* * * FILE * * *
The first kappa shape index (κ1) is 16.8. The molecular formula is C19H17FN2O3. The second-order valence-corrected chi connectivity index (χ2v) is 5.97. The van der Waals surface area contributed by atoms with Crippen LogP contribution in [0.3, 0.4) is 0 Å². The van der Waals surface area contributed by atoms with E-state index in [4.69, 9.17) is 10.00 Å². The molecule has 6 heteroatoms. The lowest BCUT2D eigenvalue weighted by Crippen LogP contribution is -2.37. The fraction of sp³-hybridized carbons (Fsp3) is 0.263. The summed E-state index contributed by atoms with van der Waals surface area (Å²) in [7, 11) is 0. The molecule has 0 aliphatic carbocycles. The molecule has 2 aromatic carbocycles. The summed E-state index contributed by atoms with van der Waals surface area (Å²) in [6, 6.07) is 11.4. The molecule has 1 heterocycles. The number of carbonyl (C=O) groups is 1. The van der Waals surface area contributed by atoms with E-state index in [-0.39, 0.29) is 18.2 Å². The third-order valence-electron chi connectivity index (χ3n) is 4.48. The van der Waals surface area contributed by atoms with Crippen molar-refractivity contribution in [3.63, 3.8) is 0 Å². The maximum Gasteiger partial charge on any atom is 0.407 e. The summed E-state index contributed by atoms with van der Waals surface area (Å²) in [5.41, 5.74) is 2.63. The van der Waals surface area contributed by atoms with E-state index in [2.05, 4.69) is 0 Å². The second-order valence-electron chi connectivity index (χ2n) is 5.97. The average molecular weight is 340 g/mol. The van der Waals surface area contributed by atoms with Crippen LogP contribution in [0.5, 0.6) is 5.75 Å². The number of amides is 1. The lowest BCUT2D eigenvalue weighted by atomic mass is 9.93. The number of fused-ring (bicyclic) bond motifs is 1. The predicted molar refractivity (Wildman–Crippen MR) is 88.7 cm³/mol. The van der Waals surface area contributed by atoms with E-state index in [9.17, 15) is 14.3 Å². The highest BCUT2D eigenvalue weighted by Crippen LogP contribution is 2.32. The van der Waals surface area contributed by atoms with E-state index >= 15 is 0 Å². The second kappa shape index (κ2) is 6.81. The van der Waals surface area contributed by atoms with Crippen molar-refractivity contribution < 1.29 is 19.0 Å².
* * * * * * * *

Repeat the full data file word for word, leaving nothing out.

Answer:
The first kappa shape index (κ1) is 16.8. The molecular formula is C19H17FN2O3. The second-order valence-corrected chi connectivity index (χ2v) is 5.97. The van der Waals surface area contributed by atoms with Crippen LogP contribution in [0.3, 0.4) is 0 Å². The van der Waals surface area contributed by atoms with E-state index in [4.69, 9.17) is 10.00 Å². The molecule has 6 heteroatoms. The lowest BCUT2D eigenvalue weighted by Crippen LogP contribution is -2.37. The fraction of sp³-hybridized carbons (Fsp3) is 0.263. The summed E-state index contributed by atoms with van der Waals surface area (Å²) in [7, 11) is 0. The molecule has 0 aliphatic carbocycles. The molecule has 2 aromatic carbocycles. The summed E-state index contributed by atoms with van der Waals surface area (Å²) in [6, 6.07) is 11.4. The molecule has 1 heterocycles. The number of carbonyl (C=O) groups is 1. The van der Waals surface area contributed by atoms with E-state index in [-0.39, 0.29) is 18.2 Å². The third-order valence-electron chi connectivity index (χ3n) is 4.48. The van der Waals surface area contributed by atoms with Crippen molar-refractivity contribution in [3.63, 3.8) is 0 Å². The maximum Gasteiger partial charge on any atom is 0.407 e. The summed E-state index contributed by atoms with van der Waals surface area (Å²) in [5.41, 5.74) is 2.63. The van der Waals surface area contributed by atoms with E-state index in [2.05, 4.69) is 0 Å². The second-order valence-electron chi connectivity index (χ2n) is 5.97. The average molecular weight is 340 g/mol. The van der Waals surface area contributed by atoms with Crippen LogP contribution in [0.5, 0.6) is 5.75 Å². The number of amides is 1. The lowest BCUT2D eigenvalue weighted by atomic mass is 9.93. The number of fused-ring (bicyclic) bond motifs is 1. The predicted molar refractivity (Wildman–Crippen MR) is 88.7 cm³/mol. The van der Waals surface area contributed by atoms with E-state index in [9.17, 15) is 14.3 Å². The highest BCUT2D eigenvalue weighted by Crippen LogP contribution is 2.32. The van der Waals surface area contributed by atoms with E-state index >= 15 is 0 Å². The second kappa shape index (κ2) is 6.81. The van der Waals surface area contributed by atoms with Crippen molar-refractivity contribution < 1.29 is 19.0 Å².